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Somewhere in the depths of Bushwick, Brooklyn, there is a painting studio. Inside that studio there is a canvas. Behind that canvas is artist John Copeland who is among those few people who manage to squeeze 25 hours out of every day. Working tirelessly for six days of the week, year round, Copeland is in his studio creating paintings and drawings that, as he put it, are about “the moments that don’t really translate into words.”

Painting mainly in acrylics and oils, Copeland translates his questions about the obvious but silenced and awkward moments of life into captivating large-scale paintings that fuse his observations of the world with his characteristic abstract brush technique. As someone who explores tension and strain in his work, Copeland said when it comes to personally dealing with uncomfortable situations, “I’m not sure if I’m any better at it than anyone else is. But tension in a moment between people doesn’t necessarily always mean discomfort.” The ambiguous, bizarre dialogue in Copeland’s work drips off the canvas to give the viewer a sensation of pandemonium and distortion, as if they are just waking up to find themselves surrounded by strange chaos and the unexplainable. Other times, the viewer may feel like a voyeur, as they are exposed to glimpses of nude figures interacting, committing acts of sexuality that are both sensual and violent, without either the knowledge or the care that they are being watched by an outsider’s eye. 

“I wanted to be an artist since I was a child. I remember having that thought at the age of five,” said Copeland. Born and raised in California, he went on to pursue his passion for painting at the California College of the Arts. “I had a great experience in art school,” he said. “I worked hard and was lucky to have some exceptional teachers. I don’t think I could make the same work without that knowledge and experience.” Post graduation, Copeland migrated east from his home state of California to set up shop in New York City. Since then he has had a number of notable solo exhibitions at leading galleries such as V1 Gallery in Copenhagen, Reflex Art Gallery in Amsterdam, and the Nicholas Robinson Gallery in New York City. Over the course of his practice Copeland has developed an aesthetic that observes realism through the lens of abstraction. “I can paint and draw very realistically, but that’s not really what I’m after and it’s not what I like in paintings. It’s too straight,” he said. “I’m more interested in using the language of painting and working with the edge of abstraction, working with the push and pull of paint, image, readability, and texture.” The collected pools, globs, and drips of paint within Copeland’s work have a fascinating impact that creates tension, which acts like a visual and conceptual muscle spasm. Every piece jerks from side to side in an exhausting and constant ache, as a pure reflection of the way the undesired but necessary moments of life must take place.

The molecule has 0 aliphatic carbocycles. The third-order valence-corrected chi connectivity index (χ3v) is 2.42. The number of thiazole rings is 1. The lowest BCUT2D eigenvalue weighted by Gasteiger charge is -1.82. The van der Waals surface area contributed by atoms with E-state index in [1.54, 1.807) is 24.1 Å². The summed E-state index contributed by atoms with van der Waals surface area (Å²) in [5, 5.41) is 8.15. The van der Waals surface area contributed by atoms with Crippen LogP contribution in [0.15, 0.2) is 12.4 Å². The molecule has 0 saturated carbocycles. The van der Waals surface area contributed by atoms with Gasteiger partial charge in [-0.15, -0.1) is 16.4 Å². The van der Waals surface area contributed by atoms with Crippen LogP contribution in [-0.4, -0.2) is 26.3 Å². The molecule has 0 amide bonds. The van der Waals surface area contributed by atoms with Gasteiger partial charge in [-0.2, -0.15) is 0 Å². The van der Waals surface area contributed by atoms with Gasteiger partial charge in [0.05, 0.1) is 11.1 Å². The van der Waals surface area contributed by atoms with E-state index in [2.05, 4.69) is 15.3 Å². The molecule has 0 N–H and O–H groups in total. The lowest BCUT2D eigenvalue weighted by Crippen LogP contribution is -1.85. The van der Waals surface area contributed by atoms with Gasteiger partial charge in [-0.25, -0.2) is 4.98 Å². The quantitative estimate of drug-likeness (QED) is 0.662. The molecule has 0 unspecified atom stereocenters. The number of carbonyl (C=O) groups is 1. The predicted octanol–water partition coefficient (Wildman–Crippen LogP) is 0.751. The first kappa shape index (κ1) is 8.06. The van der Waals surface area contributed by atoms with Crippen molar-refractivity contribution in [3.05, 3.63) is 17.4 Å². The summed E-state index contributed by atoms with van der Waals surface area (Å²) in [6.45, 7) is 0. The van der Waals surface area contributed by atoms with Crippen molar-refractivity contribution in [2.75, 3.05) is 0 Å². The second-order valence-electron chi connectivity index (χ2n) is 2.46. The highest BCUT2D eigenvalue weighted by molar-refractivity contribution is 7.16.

The rare times that Copeland is not in his studio, he’s tinkering around with the second love of his life: motorcycles. “I build and ride vintage motorcycles and I have a large shop in Brooklyn that I split with a couple friends. I have three Harley-Davidsons – a ’59 Panhead, a ’61 dual carb Pan/Shovel, and a ’67 Shovelhead,” said Copeland. Along with a bunch of other art-loving bikers, Copeland is a member of The White Knights in the House of Kolor, a Brooklyn-based motorcycle and art collective.

With a full year of exhibitions lined up, including a solo show in Galleria Marabini in Bologna, Italy (fall 2012) and another at Reflex Art Gallery in Amsterdam (spring 2013), it’s hard to imagine a break in Copeland’s routine, hermit-like work ethic. “Well, I do work a lot, but there are days when I’m not feeling it and it’s important to take a day off,” he said. “Never getting out of the studio can be a problem too so I’ve been trying to be a little more balanced with my work schedule.” That being said, we hope that John Copeland continues to slave away in his studio. That is, of course, unless The Lab can get him to build us a custom motorcycle. That would be really awesome!